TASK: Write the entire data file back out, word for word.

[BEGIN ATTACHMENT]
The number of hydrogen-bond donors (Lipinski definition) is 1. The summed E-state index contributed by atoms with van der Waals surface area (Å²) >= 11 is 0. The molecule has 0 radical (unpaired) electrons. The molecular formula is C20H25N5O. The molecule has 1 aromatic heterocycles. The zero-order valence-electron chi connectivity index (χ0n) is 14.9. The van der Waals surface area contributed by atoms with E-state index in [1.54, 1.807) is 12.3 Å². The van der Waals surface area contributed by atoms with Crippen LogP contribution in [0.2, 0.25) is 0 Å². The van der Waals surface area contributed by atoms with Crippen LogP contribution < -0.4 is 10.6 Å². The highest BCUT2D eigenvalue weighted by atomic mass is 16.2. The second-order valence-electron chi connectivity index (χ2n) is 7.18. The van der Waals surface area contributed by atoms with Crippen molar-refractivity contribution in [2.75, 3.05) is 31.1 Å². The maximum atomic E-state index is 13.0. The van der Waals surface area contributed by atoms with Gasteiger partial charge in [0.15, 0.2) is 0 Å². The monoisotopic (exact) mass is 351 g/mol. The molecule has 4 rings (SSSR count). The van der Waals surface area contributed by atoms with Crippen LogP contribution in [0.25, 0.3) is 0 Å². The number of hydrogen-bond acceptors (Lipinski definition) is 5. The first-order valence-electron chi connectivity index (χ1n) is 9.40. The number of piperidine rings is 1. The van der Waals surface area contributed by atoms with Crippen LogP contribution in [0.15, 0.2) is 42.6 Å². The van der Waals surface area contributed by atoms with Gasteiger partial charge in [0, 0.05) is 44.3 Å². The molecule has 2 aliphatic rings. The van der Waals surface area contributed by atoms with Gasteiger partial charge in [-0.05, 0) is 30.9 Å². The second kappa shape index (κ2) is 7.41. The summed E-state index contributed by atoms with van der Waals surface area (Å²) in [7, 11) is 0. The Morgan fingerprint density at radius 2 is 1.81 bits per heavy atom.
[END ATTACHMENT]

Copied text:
The number of hydrogen-bond donors (Lipinski definition) is 1. The summed E-state index contributed by atoms with van der Waals surface area (Å²) >= 11 is 0. The molecule has 0 radical (unpaired) electrons. The molecular formula is C20H25N5O. The molecule has 1 aromatic heterocycles. The zero-order valence-electron chi connectivity index (χ0n) is 14.9. The van der Waals surface area contributed by atoms with E-state index in [1.54, 1.807) is 12.3 Å². The van der Waals surface area contributed by atoms with Crippen LogP contribution in [0.2, 0.25) is 0 Å². The van der Waals surface area contributed by atoms with Crippen LogP contribution < -0.4 is 10.6 Å². The highest BCUT2D eigenvalue weighted by atomic mass is 16.2. The second-order valence-electron chi connectivity index (χ2n) is 7.18. The van der Waals surface area contributed by atoms with Crippen molar-refractivity contribution in [2.75, 3.05) is 31.1 Å². The maximum atomic E-state index is 13.0. The van der Waals surface area contributed by atoms with Gasteiger partial charge in [0.15, 0.2) is 0 Å². The monoisotopic (exact) mass is 351 g/mol. The molecule has 4 rings (SSSR count). The van der Waals surface area contributed by atoms with Crippen LogP contribution in [0.25, 0.3) is 0 Å². The number of hydrogen-bond acceptors (Lipinski definition) is 5. The first-order valence-electron chi connectivity index (χ1n) is 9.40. The number of piperidine rings is 1. The van der Waals surface area contributed by atoms with Crippen LogP contribution in [0.15, 0.2) is 42.6 Å². The van der Waals surface area contributed by atoms with Gasteiger partial charge in [0, 0.05) is 44.3 Å². The molecule has 2 aliphatic rings. The van der Waals surface area contributed by atoms with Gasteiger partial charge in [-0.05, 0) is 30.9 Å². The second kappa shape index (κ2) is 7.41. The summed E-state index contributed by atoms with van der Waals surface area (Å²) in [7, 11) is 0. The Morgan fingerprint density at radius 2 is 1.81 bits per heavy atom.